ST PANCRAS, WIDECOMBE IN THE MOOR, DARTMOOR NATIONAL PARK: A Bill Bryson favourite, 14th-century St Pancras, with its 135ft-tall tower, is locally known as the Cathedral of the Moor. Explore Churches adds: ‘The interior has a fine barrel roof and many carved wooden bosses’
ST MICHAEL DE RUPE, BRENTOR, DARTMOOR NATIONAL PARK: It was founded in 1130 by the local landowner Robert Giffard and, at an elevation of 1,100ft, is the highest working church in England. Explore Churches says: ‘Even when thick moorland fogs descend, this is an eerily beautiful place’
CRATHIE KIRK, BALLATER, CAIRNGORMS NATIONAL PARK: Nineteenth-century Crathie Kirk, which is next to Balmoral Castle, was a place of worship for Queen Victoria and it has been visited for prayer by every monarch since, Explore Churches reveals
ST MARY THE VIRGIN, BLUNDESTON, BROADS NATIONAL PARK: Charles Dickens used Blundeston as the scene for the opening chapters of David Copperfield. Explore Churches adds: ‘There has been a church in Blundeston since the 7th century [and the village] is much as Dickens would have known it’
ST BEUNO, CULBONE, EXMOOR: Considered to be the smallest church in England, the atmospheric 35ft-long St Beuno, set in a secluded wooded combe, is lit simply by candlelight, creating a really magical experience, Explore Churches says
ST OSWALD, GRASMERE, LAKE DISTRICT NATIONAL PARK: The origins of this church go right back to the 7th century, for it is named after St Oswald, explains Explore Churches, a Christian king of Northumberland from that time who preached on this site. Today, however, the 14th-century church is now linked forever with the great romantic poet William Wordsworth, who lived in nearby Dove Cottage and is buried in the churchyard
ST MARY THE VIRGIN, WHITBY, NORTH YORKSHIRE MOORS NATIONAL PARK: This church is said to have inspired a scene in Bram Stoker’s Dracula novel. It’s certainly dramatic. ‘No matter from which angle you approach it you will not be prepared for what awaits you at St Mary,’ says Explore Churches. ‘Enter into a small low ceiling area, and then open the double doors to a building that takes your breath away’
ST FILLAN, KILLIN, LOCH LOMOND AND THE TROSSACHS NATIONAL PARK: This tin tabernacle was built in 1876 by the Earl of Breadalbane for private use by shooting parties. The church earned the name ‘Grouse Church’ among locals, reveals Explore Churches. Tin tabernacles were Victorian churches constructed from standardised corrugated iron sheets on a wooden frame
ST GREGORY MINSTER, KIRKDALE, EDGE OF NORTH YORK MOORS NATIONAL PARK: ‘Standing alone in a valley, surrounded by its quiet churchyard with a backdrop of woodland, St Gregory’s looks ancient, and it is,’ says Explore Churches. ‘Basically a late Saxon church, it was built in 1065.’ It adds that recent excavations date the site back to about 750
ST MICHAEL & ALL ANGELS, LYNDHURST, HAMPSHIRE, NEW FOREST NATIONAL PARK: Grade I-listed St Michael’s church is famous for stained glass by 19th-century artists including Edward Burne-Jones, Dante Gabriel Rossetti, and William Morris. The church is also known for being the final resting place of Alice Hargreaves, better known as Lewis Carroll’s ‘Alice in Wonderland’, reveals Explore Churches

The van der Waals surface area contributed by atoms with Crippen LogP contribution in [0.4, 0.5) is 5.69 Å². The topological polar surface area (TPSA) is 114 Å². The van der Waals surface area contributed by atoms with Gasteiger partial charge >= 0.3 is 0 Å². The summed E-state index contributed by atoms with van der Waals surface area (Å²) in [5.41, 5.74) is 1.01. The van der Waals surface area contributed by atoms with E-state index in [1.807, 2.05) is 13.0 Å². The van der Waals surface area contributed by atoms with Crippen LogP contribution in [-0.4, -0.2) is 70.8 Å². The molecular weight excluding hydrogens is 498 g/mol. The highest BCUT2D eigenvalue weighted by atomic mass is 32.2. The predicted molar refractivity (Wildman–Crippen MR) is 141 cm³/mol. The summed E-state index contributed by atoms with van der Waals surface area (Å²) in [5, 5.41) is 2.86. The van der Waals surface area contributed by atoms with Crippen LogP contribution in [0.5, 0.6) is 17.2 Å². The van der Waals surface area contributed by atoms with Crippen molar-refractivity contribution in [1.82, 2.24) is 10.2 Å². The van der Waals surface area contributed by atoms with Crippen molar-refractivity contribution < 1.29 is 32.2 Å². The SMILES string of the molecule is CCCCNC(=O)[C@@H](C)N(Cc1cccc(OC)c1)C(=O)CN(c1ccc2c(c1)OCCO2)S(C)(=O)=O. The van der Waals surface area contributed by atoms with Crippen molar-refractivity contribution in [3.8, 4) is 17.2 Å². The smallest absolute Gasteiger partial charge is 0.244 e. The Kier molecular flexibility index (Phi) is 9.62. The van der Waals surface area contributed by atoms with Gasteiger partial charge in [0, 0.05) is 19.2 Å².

THE GOOD SHEPHERD, LULLINGTON, SOUTH DOWNS NATIONAL PARK: The Good Shepherd measures just 16 ft square, making it the smallest church in Sussex and one of the smallest in the country. There is no electricity and evening services are conducted by candlelight, Explore Churches reveals. It adds that there are magnificent views from the spot the 13th-century building stands on
ST MARK, CAUTLEY, YORKSHIRE DALES NATIONAL PARK: St Mark’s church is in hill-farming country, says Explore Churches -‘and the scenery is spectacular, with soaring fells, lush pastures and traditional farmhouses’. The church itself was designed by the eminent Victorian architect William Butterfield, and built in 1847 to his favoured Gothic style
ST CUTHBERT, CORSENSIDE, NORTHUMBERLAND NATIONAL PARK: ‘St Cuthbert is a remarkable little church,’ says Explore Churches, ‘isolated but intimate. Open to the elements, offering shelter on the hill, Corsenside has a strong claim to be an authentic resting place for the coffin of St Cuthbert (c634-687AD) when the monks of Lindisfarne carried it from Holy Island following Viking raids on the east coast.’ Explore Churches adds: ‘Simple inside with natural light, St Cuthbert’s church is a place to escape pressure, to be quiet in the calm. Inside are intriguing puzzles. Did the chancel arch come from the nearby Roman fort of Habitancum? Is the carved slab opposite the entrance part of a preaching cross or a gravestone or possibly a Celtic representation of the “Tree of Life”‘?
ST LAWRENCE, EYAM, PEAK DISTRICT NATIONAL PARK: There has been a place of worship on this site from the 13th century, Explore Churches reveals. One notable element of St Lawrence, however, dates to the Victorian era – a stained glass window depicting the story of the plague, which claimed 260 lives in Eyam between 1665 and 1666. The window includes a ‘ring of roses’, ‘a reminder that the nursery rhyme had a deadly origin’. For a ring of roses is symbolic of a rosy rash that turned purple, Explore Churches explains – a plague symptom
ST MICHAEL & ALL ANGELS, ALNHAM, NORTHUMBERLAND NATIONAL PARK: ‘Being close to the Scottish Border, Alnham has seen some troubled times,’ explains Explore Churches. ‘It is believed that the original church was built on the site of a small Roman camp, which most probably was used as a centurion’s guard to protect their herds of cattle when grazing during the summer in the rich pastures on the bank of the river Aln above Whittingham. Further evidence of a turbulent past is the Pele House (pronounced peel) next door on the west side of the church. Built in the 14th century during the reign of Edward III, it was described as the “little tower” in documents of 1541. It was built as protection from the raiding Scots and also against local outlaws’